On a couple of occasions, I’ve tried to explain the vulnerability and unsustainability of our over-leveraged, debt-dependent, consumption-dependent economy.While Jon Husband was visiting with me today, he talked about the power of visualizations, and I decided it might be easier to explain this with a chart. Ideally, we need an EcoLanguage animated chart for this, but tell me what you think of the cash flow chart above for now. Here’s its explanation:
The economy depends fundamentally on the ‘consumer’ activities of taxpayers, and specifically on the willingness and ability of taxpayers to spend their money on real estate (flow 1), taxes and user fees (2), and the purchase of (now mostly overpriced, imported) products (3). The spending on real estate (1) drives up real estate prices, providing increased collateral to consumer lenders (4), allowing these lenders to loan ever-more money to taxpayers (5). This creates a self-perpetuating Real Estate Cycle (flows 1, 4, 5) that produces the Two Income Trap.
The taxes and user fees paid by ordinary taxpayers (2) fund large tax cuts to rich taxpayers (6) which are rewarded by campaign contributions to ‘friendly’ politicians (7), so that a Campaign Funding Cycle (flows 2, 6, 7) is created.
The government also rewards these campaign contributions (7) by giving large subsidies to major corporations (8) to enable them to globalize and crush smaller competitors (9), which drives up the share values of these large oligoplies (10), which in turn produces huge profits for the oligopolies and their rich taxpayers (11). The result is a Corporate Subsidy Cycle (flows 7, 8) and an Oligopoly Creation Cycles (flows 9, 10, 11).
The oligopolies invest some of their profits (a decreasing amount) in wages to domestic workers (12) to keep these cycles from running out of steam. They also invest come of these profits in financial organizations and instruments (13), and use some of the rest (an increasing amount) to make wholesale purchases of cheap imported products (14). These purchases are financed by foreign loans from the grateful struggling nation producers (15), producing an Offshoring and Trade Deficit Cycle (flows 14, 15, 8).
As taxpayers are forced (because of shrinking real wages and the elimination of domestic alternative suppliers — the Wal-Mart Dilemma) to buy the (mostly overpriced, imported) products of the oligopolies, they complete both the Price-Gouging Cycle (flows 12, 3) and the Consumer Deficit Cycle (flows 3, 13, 5).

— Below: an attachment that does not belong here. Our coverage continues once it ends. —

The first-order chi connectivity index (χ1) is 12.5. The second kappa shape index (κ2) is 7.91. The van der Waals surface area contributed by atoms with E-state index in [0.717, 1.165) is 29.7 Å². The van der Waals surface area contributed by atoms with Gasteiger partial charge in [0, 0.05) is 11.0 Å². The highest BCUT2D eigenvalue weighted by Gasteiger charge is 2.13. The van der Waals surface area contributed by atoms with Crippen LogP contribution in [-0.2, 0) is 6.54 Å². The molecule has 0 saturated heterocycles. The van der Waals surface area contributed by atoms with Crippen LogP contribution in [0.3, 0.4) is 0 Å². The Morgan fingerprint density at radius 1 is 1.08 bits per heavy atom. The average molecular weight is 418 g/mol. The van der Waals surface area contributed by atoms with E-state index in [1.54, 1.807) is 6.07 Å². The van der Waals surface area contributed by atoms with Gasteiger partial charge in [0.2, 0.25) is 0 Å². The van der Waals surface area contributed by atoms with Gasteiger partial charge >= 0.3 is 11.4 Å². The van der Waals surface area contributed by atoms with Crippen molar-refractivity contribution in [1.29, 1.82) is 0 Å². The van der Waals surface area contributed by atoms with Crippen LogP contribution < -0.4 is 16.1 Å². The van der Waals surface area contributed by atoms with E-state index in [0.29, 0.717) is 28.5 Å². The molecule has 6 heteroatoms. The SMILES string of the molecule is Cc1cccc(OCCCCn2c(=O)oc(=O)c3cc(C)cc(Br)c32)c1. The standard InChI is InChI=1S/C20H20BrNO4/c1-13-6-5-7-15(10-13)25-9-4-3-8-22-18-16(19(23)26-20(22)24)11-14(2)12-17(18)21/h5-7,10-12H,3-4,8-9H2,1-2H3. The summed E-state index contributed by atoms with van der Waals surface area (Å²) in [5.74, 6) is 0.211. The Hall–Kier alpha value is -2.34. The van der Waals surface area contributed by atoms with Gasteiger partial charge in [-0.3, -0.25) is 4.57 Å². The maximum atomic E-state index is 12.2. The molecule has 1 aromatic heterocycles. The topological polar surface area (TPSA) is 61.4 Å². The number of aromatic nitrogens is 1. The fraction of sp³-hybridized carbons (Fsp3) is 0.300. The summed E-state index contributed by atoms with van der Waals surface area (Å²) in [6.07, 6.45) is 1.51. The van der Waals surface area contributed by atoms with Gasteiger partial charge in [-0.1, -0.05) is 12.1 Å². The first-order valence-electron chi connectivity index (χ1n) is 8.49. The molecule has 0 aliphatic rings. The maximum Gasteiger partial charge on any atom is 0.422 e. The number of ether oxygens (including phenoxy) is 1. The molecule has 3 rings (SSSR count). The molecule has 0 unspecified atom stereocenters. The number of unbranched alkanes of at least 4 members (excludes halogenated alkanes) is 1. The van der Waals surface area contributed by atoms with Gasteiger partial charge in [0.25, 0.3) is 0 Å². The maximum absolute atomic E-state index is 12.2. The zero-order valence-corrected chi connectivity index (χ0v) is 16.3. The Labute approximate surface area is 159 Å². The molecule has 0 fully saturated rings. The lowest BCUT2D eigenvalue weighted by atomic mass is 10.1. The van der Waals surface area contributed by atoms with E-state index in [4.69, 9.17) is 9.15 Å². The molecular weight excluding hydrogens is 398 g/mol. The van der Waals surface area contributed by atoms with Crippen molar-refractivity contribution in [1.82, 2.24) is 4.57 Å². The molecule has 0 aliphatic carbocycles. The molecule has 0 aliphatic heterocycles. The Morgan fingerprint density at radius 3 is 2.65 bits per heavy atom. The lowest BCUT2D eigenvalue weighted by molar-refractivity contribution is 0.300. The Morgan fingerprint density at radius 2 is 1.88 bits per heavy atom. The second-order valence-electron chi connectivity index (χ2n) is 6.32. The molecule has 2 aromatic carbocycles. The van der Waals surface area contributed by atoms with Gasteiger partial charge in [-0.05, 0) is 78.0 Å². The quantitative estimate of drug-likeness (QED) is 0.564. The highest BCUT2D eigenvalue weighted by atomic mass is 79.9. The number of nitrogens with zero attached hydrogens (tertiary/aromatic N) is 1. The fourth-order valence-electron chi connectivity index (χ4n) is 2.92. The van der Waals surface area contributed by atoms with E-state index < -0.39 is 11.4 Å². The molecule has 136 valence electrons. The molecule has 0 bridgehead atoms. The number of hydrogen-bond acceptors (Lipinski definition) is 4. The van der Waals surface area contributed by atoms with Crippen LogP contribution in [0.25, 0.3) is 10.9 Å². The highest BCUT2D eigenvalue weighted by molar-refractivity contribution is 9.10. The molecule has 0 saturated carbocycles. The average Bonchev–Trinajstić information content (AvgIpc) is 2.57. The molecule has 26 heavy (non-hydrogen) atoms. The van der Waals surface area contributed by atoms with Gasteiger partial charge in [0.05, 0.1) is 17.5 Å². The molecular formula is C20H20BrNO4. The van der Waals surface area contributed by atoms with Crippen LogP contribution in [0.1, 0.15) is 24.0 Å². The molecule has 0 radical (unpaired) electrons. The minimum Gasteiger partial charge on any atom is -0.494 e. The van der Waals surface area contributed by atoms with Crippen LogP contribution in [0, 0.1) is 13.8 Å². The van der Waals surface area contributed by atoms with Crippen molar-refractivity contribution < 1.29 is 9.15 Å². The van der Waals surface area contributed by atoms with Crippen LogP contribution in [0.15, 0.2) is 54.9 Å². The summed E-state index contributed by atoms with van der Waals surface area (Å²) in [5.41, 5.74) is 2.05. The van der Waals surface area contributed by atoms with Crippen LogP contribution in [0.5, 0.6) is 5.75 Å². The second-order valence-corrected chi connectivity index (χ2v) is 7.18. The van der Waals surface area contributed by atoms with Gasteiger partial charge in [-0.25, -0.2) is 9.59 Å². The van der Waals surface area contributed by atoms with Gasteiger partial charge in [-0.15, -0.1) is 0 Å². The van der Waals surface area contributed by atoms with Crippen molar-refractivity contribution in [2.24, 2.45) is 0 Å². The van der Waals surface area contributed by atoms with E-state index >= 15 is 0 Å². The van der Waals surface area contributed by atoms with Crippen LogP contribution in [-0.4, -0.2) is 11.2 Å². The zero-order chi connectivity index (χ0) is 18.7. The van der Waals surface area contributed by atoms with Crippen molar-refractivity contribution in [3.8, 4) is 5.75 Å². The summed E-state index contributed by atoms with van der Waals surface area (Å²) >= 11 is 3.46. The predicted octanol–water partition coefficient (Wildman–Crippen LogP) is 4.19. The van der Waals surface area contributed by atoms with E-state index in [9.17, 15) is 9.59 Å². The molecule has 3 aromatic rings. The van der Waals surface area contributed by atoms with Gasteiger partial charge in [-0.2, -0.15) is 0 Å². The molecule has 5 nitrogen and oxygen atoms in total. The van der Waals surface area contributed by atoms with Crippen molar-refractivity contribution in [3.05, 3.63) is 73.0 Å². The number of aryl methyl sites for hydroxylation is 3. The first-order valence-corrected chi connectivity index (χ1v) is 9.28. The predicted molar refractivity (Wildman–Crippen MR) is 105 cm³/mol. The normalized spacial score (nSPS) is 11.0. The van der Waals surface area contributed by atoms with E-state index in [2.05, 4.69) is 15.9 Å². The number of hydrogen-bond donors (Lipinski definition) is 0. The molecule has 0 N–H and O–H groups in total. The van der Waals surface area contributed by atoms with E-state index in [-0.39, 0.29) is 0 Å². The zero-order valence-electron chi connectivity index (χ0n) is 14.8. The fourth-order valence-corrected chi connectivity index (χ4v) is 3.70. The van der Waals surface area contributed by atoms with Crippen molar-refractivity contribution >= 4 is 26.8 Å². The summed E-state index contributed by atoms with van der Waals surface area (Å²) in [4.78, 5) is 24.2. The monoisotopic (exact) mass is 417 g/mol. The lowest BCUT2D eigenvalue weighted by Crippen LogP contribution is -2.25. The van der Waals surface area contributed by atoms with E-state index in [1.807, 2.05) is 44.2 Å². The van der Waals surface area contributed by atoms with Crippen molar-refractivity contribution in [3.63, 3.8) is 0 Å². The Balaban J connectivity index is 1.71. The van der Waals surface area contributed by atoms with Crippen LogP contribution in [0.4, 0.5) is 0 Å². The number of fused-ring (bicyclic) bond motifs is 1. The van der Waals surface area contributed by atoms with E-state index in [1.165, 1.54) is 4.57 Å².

These seven self-reinforcing ‘vicious cycles’ have led to our current economic crisis, characterized by:
The problem with these cycles is that the taxpayer outflows (flows 1, 2, and 3) are all expenses — none of them get repaid, while the taxpayer inflows are either decreasing in real terms (12) or repayable with interest (5). This means that the taxpayers are consistently spending beyond their means and getting further and further into debt. It’s a cycle of addiction.
What happens when the credit crunch comes — taxpayers have borrowed their limit and just can’t spend any more? What happens when the heavy trade deficit causes a spike in interest rates , making debts unrepayable (other than record rates of bankruptcy)? What happens when the real estate bubble bursts?
The answer is that flows (1), (2) and (3) suddenly dry up, and then all the flows that depend on them (flows 4 through 15) also dry up, or even reverse direction, exacerbating the problems. The negative flows are self-reinforcing just as the positive ones are. It’s called an economic depression.
How do you break these cycles of addiction? Each one has its own solution, none of them popular, all of them difficult:
You now know more more about the economy than some so-called economists. There are quite a few that will tell you that all these cycles are’self-correcting’ and that more deregulation is all that is needed.
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